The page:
Tensions stemming from the U.S.-China trade war escalated sharply over the last few days, with much happening as Asian markets were shut down for the weekend.China Economyread more
The latest round of tariff announcements in the last few days means that by the end of the year, essentially all Chinese goods exported to the U.S. will be subject to duties.China Economyread more
Futures fell after Trump said the U.S. will raise tariffs on more than $500 billion worth of Chinese imports, increasing trade tensions.Marketsread more
Clouding the G-7 gathering, which represents the world's major industrial economies, are the tit-for-tat tariffs between Washington and Beijing.Politicsread more
China said Friday it will be resuming 25% duties on U.S. autos, and a further 5% on auto parts and components.Asia Marketsread more
World leaders, environmental groups and celebrities have publicly decried the vast swaths of forest being destroyed by the fires.World Newsread more
Education Minister Ong Ye Kung says the Singapore government has been preparing for the challenge of an aging workforce "for the past 20 years."Employmentread more
Stocks in Asia fell Monday morning following an escalation in the U.S.-China trade war late last week.Asia Marketsread more
Carl Medlock used to work at Tesla. Now he's one of the few people in the U.S. that can fix the company's original Roadster electric vehicles.Technologyread more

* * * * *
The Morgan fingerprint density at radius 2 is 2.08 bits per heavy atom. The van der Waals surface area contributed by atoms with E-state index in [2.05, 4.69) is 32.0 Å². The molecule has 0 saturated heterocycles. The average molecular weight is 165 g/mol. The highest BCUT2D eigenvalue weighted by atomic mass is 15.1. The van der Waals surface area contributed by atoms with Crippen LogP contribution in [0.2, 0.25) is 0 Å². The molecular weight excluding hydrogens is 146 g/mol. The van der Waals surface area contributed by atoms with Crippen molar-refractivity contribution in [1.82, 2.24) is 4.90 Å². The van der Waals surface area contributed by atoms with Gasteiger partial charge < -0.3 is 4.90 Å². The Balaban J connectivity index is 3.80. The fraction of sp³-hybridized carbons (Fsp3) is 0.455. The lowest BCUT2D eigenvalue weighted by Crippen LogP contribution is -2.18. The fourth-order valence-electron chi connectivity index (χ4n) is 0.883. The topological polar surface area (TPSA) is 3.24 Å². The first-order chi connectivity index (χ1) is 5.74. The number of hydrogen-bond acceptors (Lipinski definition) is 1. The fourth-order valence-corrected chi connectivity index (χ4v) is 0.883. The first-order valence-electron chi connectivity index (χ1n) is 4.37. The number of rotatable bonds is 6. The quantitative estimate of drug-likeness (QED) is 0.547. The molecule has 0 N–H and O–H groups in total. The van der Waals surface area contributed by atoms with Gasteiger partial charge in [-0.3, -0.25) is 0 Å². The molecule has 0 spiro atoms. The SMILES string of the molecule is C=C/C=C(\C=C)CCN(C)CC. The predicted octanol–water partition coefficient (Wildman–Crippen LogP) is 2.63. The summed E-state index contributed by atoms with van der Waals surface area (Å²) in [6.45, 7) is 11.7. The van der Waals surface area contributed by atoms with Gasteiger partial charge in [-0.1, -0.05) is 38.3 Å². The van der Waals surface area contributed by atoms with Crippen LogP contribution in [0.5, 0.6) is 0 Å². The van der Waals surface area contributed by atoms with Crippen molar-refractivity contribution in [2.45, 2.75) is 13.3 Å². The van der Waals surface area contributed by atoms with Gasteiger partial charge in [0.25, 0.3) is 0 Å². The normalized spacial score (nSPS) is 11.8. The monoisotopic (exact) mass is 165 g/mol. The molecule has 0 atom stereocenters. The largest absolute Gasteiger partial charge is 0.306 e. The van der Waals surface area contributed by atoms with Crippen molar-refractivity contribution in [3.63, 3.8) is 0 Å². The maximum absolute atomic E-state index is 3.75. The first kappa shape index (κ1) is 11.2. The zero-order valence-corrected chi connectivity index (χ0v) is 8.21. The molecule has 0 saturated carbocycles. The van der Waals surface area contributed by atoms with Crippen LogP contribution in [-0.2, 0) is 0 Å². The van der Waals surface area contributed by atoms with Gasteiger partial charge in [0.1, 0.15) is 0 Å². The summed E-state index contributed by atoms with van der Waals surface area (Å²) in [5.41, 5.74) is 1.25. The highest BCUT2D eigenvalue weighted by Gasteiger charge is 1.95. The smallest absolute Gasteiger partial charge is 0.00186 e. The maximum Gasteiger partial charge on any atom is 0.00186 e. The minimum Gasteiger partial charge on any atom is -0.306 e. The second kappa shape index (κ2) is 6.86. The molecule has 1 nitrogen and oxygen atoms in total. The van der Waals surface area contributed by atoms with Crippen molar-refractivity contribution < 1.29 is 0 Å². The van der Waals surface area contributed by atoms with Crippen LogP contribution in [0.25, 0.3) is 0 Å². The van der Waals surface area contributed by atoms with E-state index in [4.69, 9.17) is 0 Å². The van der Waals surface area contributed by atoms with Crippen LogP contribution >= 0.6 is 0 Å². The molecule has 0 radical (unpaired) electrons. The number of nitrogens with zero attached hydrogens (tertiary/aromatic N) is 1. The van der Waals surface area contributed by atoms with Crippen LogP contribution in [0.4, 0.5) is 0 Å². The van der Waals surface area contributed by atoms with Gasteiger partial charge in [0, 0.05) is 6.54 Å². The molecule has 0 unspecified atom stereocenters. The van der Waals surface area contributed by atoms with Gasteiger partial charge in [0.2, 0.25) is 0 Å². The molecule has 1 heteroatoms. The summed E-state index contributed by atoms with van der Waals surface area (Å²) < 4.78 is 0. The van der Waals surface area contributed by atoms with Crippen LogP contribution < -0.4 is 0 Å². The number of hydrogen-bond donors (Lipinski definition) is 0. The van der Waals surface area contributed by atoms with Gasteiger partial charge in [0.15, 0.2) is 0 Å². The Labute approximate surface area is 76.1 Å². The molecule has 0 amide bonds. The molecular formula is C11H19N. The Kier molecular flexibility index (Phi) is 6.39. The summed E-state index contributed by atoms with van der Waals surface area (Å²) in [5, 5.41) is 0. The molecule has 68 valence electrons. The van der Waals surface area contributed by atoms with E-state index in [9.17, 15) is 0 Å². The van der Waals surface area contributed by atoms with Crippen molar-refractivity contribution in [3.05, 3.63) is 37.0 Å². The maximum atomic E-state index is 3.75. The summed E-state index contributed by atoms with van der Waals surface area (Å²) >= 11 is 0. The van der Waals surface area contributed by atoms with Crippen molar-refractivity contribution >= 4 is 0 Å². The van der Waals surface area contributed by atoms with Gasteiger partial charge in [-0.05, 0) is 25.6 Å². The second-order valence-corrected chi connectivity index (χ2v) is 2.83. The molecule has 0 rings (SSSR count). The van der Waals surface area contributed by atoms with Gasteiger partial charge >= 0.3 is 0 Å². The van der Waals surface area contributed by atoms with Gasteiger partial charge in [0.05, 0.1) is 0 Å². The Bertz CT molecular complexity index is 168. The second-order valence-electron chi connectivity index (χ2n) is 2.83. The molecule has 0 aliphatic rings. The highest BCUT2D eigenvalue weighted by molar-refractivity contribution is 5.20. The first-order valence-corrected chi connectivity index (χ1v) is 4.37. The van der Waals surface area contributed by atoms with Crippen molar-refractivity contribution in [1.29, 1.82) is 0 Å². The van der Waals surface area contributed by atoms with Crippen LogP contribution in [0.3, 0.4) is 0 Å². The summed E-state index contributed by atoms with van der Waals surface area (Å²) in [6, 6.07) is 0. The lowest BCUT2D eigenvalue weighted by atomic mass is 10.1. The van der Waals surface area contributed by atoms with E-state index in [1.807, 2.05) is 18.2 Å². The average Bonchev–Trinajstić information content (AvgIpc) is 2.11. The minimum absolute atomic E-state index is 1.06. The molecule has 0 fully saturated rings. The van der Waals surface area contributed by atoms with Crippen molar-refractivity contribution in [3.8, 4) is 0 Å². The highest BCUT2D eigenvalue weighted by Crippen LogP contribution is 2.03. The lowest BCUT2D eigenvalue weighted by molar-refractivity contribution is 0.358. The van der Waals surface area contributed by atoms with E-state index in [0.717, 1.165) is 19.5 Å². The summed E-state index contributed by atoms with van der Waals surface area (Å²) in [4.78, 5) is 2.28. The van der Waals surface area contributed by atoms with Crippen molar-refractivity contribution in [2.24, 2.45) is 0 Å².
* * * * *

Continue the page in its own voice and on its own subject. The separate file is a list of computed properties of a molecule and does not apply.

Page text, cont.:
Hours after President Trump said Sunday he had "second thoughts" about escalating the trade war with China, the White House sought to explain his remark because it was...Politicsread more
President Donald Trump said that he would have a major trade deal with U.K. after it leaves the European Union.Politicsread more
"The moves haven't been that big by the standards of other emerging markets. It only takes the currency back to where it was at the beginning of the year and on the average of last year," said James Daniel, the IMF mission chief for China.
China's currency has been sliding since mid-June amid an escalating trade war between the U.S. and China, after bumping around at higher levels from February through May. On Friday, USD/CNY was trading around 6.8.
The recent moves in the Chinese yuan are what is to be expected from a flexible exchange rate, Daniel told CNBC's "The Rundown."
"Domestically in China, there's a bit of a slowdown, somewhat of a monetary easing ... [but] the American economy is doing well and there is a tightening bias in America so you'd expect to see this divergent monetary condition reflected in a somewhat weaker exchange rate in China, " Daniel explains.
Daniel's comments came on the back of the IMF's annual review of the Chinese economy.
China's economy continues to perform strongly, the IMF said, with growth expected at 6.6 percent this year — slightly slower than last year's 6.9 percent.
The growth estimate was unchanged from the IMF's last forecast made in May. It had raised its estimate for China's 2018 growth in January after the economy unexpectedly accelerated last year.
While the IMF praised China's progress on reducing financial sector risks and in further opening its economy, it said credit growth was still unsustainably high as some aspects of the country's rebalancing had slowed.
"China is at an historic juncture. After decades of high-speed growth, the authorities are now focusing on high-quality growth," the report said.
The IMF added that China's headline inflation is expected to rise gradually to around 2.5 percent, while producer price inflation would moderate.
The U.S. is also closely watching the currency of its top trading partner.
— CNBC's Berkeley Lovelace Jr. and Reuters contributed to this report.